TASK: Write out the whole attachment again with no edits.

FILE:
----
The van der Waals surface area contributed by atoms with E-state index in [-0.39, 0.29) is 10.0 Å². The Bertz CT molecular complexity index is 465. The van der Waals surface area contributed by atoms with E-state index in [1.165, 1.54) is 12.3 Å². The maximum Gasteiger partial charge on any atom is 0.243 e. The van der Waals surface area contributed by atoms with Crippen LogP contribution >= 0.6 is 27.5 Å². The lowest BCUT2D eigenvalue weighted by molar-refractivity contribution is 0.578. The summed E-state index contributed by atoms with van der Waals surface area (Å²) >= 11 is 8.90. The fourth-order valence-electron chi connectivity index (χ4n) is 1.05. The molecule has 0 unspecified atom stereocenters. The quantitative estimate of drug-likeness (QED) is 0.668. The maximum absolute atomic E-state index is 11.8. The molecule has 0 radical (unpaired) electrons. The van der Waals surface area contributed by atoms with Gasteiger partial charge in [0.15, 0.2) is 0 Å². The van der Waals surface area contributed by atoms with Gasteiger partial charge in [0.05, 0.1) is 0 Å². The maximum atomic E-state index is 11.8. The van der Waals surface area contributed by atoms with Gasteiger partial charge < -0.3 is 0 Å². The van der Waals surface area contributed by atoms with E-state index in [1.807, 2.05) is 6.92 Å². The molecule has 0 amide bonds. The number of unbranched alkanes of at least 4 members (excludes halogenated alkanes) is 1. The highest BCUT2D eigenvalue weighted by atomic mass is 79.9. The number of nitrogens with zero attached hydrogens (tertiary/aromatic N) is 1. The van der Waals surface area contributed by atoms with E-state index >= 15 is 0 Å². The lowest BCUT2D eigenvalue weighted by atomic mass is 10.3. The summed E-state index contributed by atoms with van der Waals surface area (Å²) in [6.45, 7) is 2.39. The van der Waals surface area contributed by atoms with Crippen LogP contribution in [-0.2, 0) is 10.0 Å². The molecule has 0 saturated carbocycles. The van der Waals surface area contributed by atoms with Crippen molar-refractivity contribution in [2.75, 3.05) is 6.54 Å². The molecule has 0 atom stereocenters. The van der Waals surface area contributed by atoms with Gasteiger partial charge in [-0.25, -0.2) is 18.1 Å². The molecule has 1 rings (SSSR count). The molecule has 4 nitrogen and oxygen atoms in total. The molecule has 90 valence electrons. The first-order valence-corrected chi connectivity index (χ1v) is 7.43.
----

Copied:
The van der Waals surface area contributed by atoms with E-state index in [-0.39, 0.29) is 10.0 Å². The Bertz CT molecular complexity index is 465. The van der Waals surface area contributed by atoms with E-state index in [1.165, 1.54) is 12.3 Å². The maximum Gasteiger partial charge on any atom is 0.243 e. The van der Waals surface area contributed by atoms with Crippen LogP contribution >= 0.6 is 27.5 Å². The lowest BCUT2D eigenvalue weighted by molar-refractivity contribution is 0.578. The summed E-state index contributed by atoms with van der Waals surface area (Å²) >= 11 is 8.90. The fourth-order valence-electron chi connectivity index (χ4n) is 1.05. The molecule has 0 unspecified atom stereocenters. The quantitative estimate of drug-likeness (QED) is 0.668. The maximum absolute atomic E-state index is 11.8. The molecule has 0 radical (unpaired) electrons. The van der Waals surface area contributed by atoms with Gasteiger partial charge in [0.15, 0.2) is 0 Å². The van der Waals surface area contributed by atoms with Gasteiger partial charge in [0.05, 0.1) is 0 Å². The maximum atomic E-state index is 11.8. The van der Waals surface area contributed by atoms with Gasteiger partial charge < -0.3 is 0 Å². The van der Waals surface area contributed by atoms with E-state index in [1.807, 2.05) is 6.92 Å². The molecule has 0 amide bonds. The number of unbranched alkanes of at least 4 members (excludes halogenated alkanes) is 1. The highest BCUT2D eigenvalue weighted by atomic mass is 79.9. The number of nitrogens with zero attached hydrogens (tertiary/aromatic N) is 1. The van der Waals surface area contributed by atoms with E-state index >= 15 is 0 Å². The lowest BCUT2D eigenvalue weighted by atomic mass is 10.3. The summed E-state index contributed by atoms with van der Waals surface area (Å²) in [6.45, 7) is 2.39. The van der Waals surface area contributed by atoms with Crippen LogP contribution in [-0.2, 0) is 10.0 Å². The molecule has 0 saturated carbocycles. The van der Waals surface area contributed by atoms with Crippen molar-refractivity contribution in [2.75, 3.05) is 6.54 Å². The molecule has 0 atom stereocenters. The van der Waals surface area contributed by atoms with Gasteiger partial charge in [-0.25, -0.2) is 18.1 Å². The molecule has 1 rings (SSSR count). The molecule has 4 nitrogen and oxygen atoms in total. The molecule has 90 valence electrons. The first-order valence-corrected chi connectivity index (χ1v) is 7.43.